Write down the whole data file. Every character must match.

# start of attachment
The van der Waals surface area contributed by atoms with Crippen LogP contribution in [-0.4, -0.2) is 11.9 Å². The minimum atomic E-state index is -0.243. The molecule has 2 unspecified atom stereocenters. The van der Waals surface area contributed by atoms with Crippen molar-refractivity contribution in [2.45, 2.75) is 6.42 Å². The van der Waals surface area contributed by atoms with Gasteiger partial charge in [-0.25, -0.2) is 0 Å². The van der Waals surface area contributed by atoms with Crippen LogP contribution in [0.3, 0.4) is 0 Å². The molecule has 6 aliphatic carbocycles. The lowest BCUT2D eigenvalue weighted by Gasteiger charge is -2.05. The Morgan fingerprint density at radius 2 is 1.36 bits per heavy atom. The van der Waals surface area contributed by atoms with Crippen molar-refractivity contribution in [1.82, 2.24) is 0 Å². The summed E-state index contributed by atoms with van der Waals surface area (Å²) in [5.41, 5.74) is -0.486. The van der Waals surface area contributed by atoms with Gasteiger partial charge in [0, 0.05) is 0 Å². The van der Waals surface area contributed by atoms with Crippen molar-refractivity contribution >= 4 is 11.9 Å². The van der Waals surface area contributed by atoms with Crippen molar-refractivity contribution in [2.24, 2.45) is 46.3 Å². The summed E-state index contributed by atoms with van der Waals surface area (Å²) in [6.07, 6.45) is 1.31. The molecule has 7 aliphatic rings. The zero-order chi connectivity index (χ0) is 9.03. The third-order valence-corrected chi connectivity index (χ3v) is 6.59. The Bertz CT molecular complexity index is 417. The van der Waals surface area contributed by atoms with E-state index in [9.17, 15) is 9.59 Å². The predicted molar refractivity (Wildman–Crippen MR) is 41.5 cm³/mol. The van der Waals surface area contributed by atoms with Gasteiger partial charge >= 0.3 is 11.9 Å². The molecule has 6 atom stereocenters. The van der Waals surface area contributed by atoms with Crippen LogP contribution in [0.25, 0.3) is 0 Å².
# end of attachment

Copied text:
The van der Waals surface area contributed by atoms with Crippen LogP contribution in [-0.4, -0.2) is 11.9 Å². The minimum atomic E-state index is -0.243. The molecule has 2 unspecified atom stereocenters. The van der Waals surface area contributed by atoms with Crippen molar-refractivity contribution in [2.45, 2.75) is 6.42 Å². The van der Waals surface area contributed by atoms with Gasteiger partial charge in [-0.25, -0.2) is 0 Å². The van der Waals surface area contributed by atoms with Crippen LogP contribution in [0.3, 0.4) is 0 Å². The molecule has 6 aliphatic carbocycles. The lowest BCUT2D eigenvalue weighted by Gasteiger charge is -2.05. The Morgan fingerprint density at radius 2 is 1.36 bits per heavy atom. The van der Waals surface area contributed by atoms with Crippen molar-refractivity contribution in [1.82, 2.24) is 0 Å². The summed E-state index contributed by atoms with van der Waals surface area (Å²) in [5.41, 5.74) is -0.486. The van der Waals surface area contributed by atoms with Gasteiger partial charge in [0, 0.05) is 0 Å². The van der Waals surface area contributed by atoms with Crippen molar-refractivity contribution >= 4 is 11.9 Å². The van der Waals surface area contributed by atoms with Crippen molar-refractivity contribution in [2.24, 2.45) is 46.3 Å². The summed E-state index contributed by atoms with van der Waals surface area (Å²) in [6.07, 6.45) is 1.31. The molecule has 7 aliphatic rings. The zero-order chi connectivity index (χ0) is 9.03. The third-order valence-corrected chi connectivity index (χ3v) is 6.59. The Bertz CT molecular complexity index is 417. The van der Waals surface area contributed by atoms with E-state index in [9.17, 15) is 9.59 Å². The predicted molar refractivity (Wildman–Crippen MR) is 41.5 cm³/mol. The van der Waals surface area contributed by atoms with Gasteiger partial charge >= 0.3 is 11.9 Å². The molecule has 6 atom stereocenters. The van der Waals surface area contributed by atoms with Crippen LogP contribution in [0.25, 0.3) is 0 Å².